12 Old(Ish) Books to Read When You Are YoungMay 1, 2023
These 12 books are classics in the best sense of the word-classics not just because they are from another century but because they deal with topics that never go out of style and are written in a way that transcends their own time and culture. One of the most important things we can do when we are young and our beliefs and opinions have not yet fully formed is to make sure we read good books. I hope the annotated bibliography below will help point you in the right direction. I've tried to pick books that are rich and deep, but also accessible and not overly long.
There may be no more influential theologian in the history of the church than Augustine, the bishop of Hippo in North Africa. This autobiographical work traces Augustine's spiritual journey toward Christ through unbelief, philosophical wandering, and sexual promiscuity.
This little book of devotion and discipleship comes out of Calvin's much larger work 'The Institutes of the Christian Religion'. The French theologian and Genevan Reformer provides a beautiful and stirring picture of true spirituality.
In this work by English preacher and author Thomas Brooks, we see the genius of the Puritans for clearheaded organization and heart-probing spiritual diagnosis and gospel cure.
This is the most famous Christian allegory ever written and, by some accounts, the most widely distributed book in the world (after the Bible). Bunyan understood the trials and triumphs of the Christian life and presented the journey of faith in a way that has inspired millions of Christians.
Ryle, an Anglican bishop in Liverpool, combined a sharp theological mind with unusually crisp communication. This is the best book for understanding the doctrine of progressive sanctification and growing in practical godliness.
From theological treatises to biographies to detective stories, Chesterton was one of the greatest writers in the English language from the 20th century. This is Chesterton's witty and intellectually robust defense of the joys of Christian orthodoxy.
Bavinck is best known for his multi-volume 'Reformed Dogmatics' but this exploration of sex, marriage, and family life, though originally written in Dutch over a hundred years ago, remains incredibly relevant for our day.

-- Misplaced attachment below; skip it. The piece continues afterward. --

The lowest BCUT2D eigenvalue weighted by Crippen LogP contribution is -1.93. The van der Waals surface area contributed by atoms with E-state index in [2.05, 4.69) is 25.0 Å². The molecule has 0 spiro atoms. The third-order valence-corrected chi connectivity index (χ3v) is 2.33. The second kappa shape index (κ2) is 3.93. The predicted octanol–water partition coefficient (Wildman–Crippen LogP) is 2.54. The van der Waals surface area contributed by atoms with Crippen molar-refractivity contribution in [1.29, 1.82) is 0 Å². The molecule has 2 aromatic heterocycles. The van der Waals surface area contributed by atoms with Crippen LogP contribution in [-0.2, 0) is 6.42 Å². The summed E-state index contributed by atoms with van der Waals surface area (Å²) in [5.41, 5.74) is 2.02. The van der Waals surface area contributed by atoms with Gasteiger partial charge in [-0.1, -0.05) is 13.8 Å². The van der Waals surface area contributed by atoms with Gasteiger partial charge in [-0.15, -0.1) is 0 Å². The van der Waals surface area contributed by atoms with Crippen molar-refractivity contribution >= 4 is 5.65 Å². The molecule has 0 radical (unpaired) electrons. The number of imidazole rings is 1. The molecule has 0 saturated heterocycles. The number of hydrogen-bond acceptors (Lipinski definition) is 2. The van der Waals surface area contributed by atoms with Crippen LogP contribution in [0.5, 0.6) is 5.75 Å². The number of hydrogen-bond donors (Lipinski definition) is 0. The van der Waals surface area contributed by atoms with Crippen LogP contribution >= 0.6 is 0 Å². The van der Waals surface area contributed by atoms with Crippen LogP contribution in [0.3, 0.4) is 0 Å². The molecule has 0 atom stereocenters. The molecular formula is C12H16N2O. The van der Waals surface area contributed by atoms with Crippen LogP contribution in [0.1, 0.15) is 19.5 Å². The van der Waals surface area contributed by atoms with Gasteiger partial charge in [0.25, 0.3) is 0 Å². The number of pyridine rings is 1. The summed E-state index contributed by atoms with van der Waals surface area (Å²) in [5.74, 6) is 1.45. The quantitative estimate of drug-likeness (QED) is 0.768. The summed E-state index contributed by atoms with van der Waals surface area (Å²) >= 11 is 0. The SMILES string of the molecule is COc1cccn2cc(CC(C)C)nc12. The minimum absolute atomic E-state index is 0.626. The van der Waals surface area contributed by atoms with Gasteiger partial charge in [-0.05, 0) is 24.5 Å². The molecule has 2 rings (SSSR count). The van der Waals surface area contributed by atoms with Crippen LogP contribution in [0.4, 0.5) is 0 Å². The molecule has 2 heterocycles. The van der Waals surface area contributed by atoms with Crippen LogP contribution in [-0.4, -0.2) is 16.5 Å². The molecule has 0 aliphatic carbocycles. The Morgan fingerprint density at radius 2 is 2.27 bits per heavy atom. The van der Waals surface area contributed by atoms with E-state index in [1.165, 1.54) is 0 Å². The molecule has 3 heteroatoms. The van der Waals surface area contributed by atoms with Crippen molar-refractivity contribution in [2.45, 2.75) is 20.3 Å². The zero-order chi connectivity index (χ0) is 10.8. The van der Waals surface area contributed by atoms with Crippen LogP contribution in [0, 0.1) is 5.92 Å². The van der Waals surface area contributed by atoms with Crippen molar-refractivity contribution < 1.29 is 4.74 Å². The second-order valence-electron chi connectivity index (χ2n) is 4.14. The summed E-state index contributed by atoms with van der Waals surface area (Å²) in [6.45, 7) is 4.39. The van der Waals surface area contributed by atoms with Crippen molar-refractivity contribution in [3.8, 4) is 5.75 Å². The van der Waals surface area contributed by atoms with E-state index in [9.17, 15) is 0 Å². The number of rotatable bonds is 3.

It's often been said that the most important word in this title is "and". Machen, the Princeton Seminary professor who left to start Westminster Theological Seminary, argues persuasively that theological liberalism is not a different version of Christianity but a different religion altogether.
While Lewis is better known for 'Mere Christianity' and 'The Chronicles of Narnia,' page for page this is one of the most important things Lewis ever wrote. Lewis argues that in forgetting the God-given natural order of morality, we have made 'men without chests' who try to see through first principles and therefore no longer see.
A Scottish-born pastor and professor, Murray originally wrote this work of soteriology as a series of articles for ordinary church members. You would be hard pressed to find a more succinct and readable theological exploration of the work of Christ and the salvation of sinners.
There are very few books that communicate such glorious truth—and communicate it as succinctly and as well—as Knowing God. Through Packer’s penetrating mind and gifted pen, the majesty of God and the wonder of the gospel shine through on every page. Easily one of the most influential books of the last half century.
No one did more in recent decades to remind us of the bigness of God than R. C. Sproul. This book will make sure we who were created in God's image do not recreate him in ours.
This content was originally published on WTS Books